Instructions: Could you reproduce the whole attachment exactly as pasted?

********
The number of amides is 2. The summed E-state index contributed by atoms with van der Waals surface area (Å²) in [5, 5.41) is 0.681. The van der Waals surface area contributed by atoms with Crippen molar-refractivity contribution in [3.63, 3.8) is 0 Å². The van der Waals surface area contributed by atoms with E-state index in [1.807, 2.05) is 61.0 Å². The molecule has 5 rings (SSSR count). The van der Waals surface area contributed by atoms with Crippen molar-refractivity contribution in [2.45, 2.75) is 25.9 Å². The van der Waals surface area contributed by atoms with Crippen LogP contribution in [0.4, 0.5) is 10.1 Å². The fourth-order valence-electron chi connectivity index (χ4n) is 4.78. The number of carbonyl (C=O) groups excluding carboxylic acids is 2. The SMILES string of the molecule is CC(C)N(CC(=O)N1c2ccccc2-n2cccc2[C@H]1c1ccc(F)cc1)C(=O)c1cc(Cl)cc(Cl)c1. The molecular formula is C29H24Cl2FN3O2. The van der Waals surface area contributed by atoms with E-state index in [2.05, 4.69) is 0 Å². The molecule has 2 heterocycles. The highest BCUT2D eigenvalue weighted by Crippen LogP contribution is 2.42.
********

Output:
The number of amides is 2. The summed E-state index contributed by atoms with van der Waals surface area (Å²) in [5, 5.41) is 0.681. The van der Waals surface area contributed by atoms with Crippen molar-refractivity contribution in [3.63, 3.8) is 0 Å². The van der Waals surface area contributed by atoms with E-state index in [1.807, 2.05) is 61.0 Å². The molecule has 5 rings (SSSR count). The van der Waals surface area contributed by atoms with Crippen molar-refractivity contribution in [2.45, 2.75) is 25.9 Å². The van der Waals surface area contributed by atoms with Crippen LogP contribution in [0.4, 0.5) is 10.1 Å². The fourth-order valence-electron chi connectivity index (χ4n) is 4.78. The number of carbonyl (C=O) groups excluding carboxylic acids is 2. The SMILES string of the molecule is CC(C)N(CC(=O)N1c2ccccc2-n2cccc2[C@H]1c1ccc(F)cc1)C(=O)c1cc(Cl)cc(Cl)c1. The molecular formula is C29H24Cl2FN3O2. The van der Waals surface area contributed by atoms with E-state index in [2.05, 4.69) is 0 Å². The molecule has 2 heterocycles. The highest BCUT2D eigenvalue weighted by Crippen LogP contribution is 2.42.